FAME Metagenomics workshop 2022


FOCUS (Find Organisms by Composition Usage) is a computational tool which allows us to determine the taxa present in a metagenomic sequencing using an alignment free approach.

In this tutorial you will learn how to determine which taxa are present in a metagenome.

Before we begin …

FOCUS requires that your input fastq files be in a directory. We will create a directory to store your fastq files. As we will be running SUPER-FOCUS only on the R1 reads we will copy just the R1 fastq files into our directory. This is commonly done as the R2 reads should have a similar (virtually identical) profile.

mkdir good_out_R1
cp prinseq/*good_out_R1.fastq good_out_R1

Running FOCUS

Lucky for us, FOCUS has already been downloaded and configured with a database. This means are ready to run FOCUS!
(If you need to install FOCUS in the future you should refer to the FOCUS github for instructions)

Run the command

focus -q good_out_R1 -o focus_out

When we run this command, a new directory will be created named focus_out which will contain files generated by FOCUS.

Great, now what?

We can start to look at the output which FOCUS by taking looking in the output directory

cd focus_out

You’ll notice that there is separate table for each taxonomic level.

To look at the output for the genus level, run the command

column -t -s $'\t' -n string output_Genus_tabular.xls | less

You will notice that this file contains four columns, one for each sample. The values in the table correspond to the relative abundance of each taxa.

When you are done looking at the output, press the letter ‘q’ on your keyboard.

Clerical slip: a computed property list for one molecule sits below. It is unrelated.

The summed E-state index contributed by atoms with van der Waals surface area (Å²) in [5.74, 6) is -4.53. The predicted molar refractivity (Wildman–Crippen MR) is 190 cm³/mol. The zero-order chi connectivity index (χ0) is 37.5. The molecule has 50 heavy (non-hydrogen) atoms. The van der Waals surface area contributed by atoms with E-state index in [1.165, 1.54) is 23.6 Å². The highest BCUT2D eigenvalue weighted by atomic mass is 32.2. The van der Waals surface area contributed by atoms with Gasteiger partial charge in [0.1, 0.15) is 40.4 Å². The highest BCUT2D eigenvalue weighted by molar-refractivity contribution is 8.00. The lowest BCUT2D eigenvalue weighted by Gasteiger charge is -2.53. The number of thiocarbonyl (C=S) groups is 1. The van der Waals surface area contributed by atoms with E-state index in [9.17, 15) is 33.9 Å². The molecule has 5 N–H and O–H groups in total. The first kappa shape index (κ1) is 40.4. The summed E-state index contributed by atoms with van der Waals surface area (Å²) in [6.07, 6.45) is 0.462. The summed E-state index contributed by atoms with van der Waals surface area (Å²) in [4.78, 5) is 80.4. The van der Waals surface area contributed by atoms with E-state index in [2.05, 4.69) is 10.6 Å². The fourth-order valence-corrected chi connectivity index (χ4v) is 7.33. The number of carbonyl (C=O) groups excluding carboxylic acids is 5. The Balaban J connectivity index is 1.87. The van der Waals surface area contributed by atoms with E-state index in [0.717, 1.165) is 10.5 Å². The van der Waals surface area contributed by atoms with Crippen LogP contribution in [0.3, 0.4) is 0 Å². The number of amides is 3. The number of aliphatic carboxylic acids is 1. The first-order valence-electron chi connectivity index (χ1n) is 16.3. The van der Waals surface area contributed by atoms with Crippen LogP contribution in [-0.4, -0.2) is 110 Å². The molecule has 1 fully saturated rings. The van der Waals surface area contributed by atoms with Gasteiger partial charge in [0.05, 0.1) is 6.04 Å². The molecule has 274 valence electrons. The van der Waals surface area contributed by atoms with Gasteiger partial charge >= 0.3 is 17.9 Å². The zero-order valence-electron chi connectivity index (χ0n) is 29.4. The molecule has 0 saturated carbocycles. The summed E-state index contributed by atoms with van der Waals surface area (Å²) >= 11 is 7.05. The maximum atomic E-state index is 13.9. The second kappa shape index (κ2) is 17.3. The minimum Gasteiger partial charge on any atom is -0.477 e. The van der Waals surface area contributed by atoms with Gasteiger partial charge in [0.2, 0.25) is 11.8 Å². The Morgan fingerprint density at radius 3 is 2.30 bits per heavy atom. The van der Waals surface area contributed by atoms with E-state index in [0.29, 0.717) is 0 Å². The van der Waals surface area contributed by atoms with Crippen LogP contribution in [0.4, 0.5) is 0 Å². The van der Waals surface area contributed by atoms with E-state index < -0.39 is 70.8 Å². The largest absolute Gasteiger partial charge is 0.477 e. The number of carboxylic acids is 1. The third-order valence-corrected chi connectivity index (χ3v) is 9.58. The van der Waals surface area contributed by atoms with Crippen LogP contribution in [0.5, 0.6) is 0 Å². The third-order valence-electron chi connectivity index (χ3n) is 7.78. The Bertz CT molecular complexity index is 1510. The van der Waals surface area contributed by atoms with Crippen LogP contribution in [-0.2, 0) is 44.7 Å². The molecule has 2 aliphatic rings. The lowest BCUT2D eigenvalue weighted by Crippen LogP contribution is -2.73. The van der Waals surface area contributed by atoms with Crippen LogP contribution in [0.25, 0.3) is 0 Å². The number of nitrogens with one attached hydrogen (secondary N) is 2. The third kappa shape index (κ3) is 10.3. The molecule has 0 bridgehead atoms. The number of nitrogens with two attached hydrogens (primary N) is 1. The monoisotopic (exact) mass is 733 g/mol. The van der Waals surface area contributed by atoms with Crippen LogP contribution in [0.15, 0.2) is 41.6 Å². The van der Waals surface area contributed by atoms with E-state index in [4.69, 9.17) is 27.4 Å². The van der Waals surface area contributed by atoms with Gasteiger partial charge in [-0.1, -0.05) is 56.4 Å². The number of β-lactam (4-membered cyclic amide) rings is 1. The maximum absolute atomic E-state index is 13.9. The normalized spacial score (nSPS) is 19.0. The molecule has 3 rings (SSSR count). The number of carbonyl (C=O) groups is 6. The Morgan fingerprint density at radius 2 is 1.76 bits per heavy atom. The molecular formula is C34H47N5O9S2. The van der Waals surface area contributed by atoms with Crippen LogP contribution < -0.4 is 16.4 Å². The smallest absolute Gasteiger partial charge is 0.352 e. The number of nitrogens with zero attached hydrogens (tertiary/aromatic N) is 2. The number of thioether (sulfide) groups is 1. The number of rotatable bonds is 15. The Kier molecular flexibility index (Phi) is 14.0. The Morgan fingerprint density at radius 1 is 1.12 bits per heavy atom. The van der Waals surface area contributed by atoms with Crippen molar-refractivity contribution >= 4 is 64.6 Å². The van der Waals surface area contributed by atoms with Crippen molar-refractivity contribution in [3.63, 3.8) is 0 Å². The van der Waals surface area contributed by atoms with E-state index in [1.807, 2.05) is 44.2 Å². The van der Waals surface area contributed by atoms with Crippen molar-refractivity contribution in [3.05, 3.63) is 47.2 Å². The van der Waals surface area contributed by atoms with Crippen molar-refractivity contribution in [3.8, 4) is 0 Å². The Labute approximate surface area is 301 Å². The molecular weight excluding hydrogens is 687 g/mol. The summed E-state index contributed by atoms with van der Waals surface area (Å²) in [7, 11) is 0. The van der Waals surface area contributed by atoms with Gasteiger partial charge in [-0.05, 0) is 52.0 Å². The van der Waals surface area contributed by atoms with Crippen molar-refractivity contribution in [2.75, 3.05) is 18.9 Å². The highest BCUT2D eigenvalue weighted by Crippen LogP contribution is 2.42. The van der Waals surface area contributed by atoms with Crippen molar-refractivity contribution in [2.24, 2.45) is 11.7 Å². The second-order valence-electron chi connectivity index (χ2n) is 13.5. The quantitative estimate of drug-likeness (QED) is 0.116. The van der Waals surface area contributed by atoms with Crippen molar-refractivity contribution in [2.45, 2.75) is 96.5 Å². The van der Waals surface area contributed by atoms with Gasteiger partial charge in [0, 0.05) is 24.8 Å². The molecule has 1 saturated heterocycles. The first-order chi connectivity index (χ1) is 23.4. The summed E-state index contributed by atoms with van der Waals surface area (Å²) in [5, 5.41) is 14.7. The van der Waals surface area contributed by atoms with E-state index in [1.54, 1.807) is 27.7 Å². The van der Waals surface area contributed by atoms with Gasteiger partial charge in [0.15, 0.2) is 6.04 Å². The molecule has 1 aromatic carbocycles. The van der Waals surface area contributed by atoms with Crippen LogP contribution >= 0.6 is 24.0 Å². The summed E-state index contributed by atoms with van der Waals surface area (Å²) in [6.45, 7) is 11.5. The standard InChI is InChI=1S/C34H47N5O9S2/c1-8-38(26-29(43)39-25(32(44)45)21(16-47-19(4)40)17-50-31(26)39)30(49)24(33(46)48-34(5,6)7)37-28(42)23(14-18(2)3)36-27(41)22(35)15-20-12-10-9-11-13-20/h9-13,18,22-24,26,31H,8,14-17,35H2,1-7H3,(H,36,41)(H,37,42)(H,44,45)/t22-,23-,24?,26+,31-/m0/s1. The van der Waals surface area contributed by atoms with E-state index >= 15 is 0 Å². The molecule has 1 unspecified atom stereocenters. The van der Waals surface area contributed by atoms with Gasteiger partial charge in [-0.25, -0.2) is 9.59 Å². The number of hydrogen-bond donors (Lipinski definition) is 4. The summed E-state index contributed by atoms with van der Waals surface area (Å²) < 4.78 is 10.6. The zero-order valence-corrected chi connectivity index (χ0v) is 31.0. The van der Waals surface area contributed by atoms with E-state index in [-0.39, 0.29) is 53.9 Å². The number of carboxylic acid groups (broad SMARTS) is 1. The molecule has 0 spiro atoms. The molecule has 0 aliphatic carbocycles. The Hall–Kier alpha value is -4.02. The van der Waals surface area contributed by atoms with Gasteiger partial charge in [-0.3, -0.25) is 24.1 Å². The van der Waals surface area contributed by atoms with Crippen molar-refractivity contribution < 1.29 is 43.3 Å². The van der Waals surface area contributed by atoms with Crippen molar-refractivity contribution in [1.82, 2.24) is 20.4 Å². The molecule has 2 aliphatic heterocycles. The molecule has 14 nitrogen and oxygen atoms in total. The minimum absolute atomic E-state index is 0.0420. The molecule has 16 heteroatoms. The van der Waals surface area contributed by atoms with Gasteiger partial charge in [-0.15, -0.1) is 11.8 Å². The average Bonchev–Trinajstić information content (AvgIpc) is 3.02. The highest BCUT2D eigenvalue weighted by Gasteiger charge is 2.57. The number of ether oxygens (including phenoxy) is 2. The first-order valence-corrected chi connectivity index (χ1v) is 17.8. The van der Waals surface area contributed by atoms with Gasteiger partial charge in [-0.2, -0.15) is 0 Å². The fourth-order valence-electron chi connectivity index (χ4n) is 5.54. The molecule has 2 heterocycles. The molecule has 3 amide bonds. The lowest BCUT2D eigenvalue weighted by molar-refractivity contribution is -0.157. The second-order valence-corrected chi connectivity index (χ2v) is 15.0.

Visualising FOCUS with Krona

We can build a Krona plot on our SUPER-FOCUS output just like we did for our Kraken output earlier today.

The slightly annoying part of building a Krona plot on our FOCUS output is that we need to rearrange it into a format which Krona can understand. The good news is that we can rearrange it using this bash command.

tail -n +5 output_All_levels.xls | awk -F '\t' '{n=$9+$10; print n"\t"$1"\t"$2"\t"$3"\t"$4"\t"$5"\t"$6"\t"$7"\t"$8}' > focus_out_krona.tsv

This creates a file, focus_out_krona.tsv which can be read by Krona.

Next we can generate our krona plot by running the command

ktImportText focus_out_krona.tsv -o focusKronaPlot.html

Next download the Krona html file to your desktop using WinSCP.

scp -r grig0076@ .

scp -r grig0076@ . You can open this html file in your favourite browser to reveal a plot of the taxonomic composition of the samples. You can zoom in and zoom out to see the different levels of annotations.

Congratulations on making it to the end of the tutorial! Stay tuned for the next tutorial.

Feeling lazy? Here’s the final product!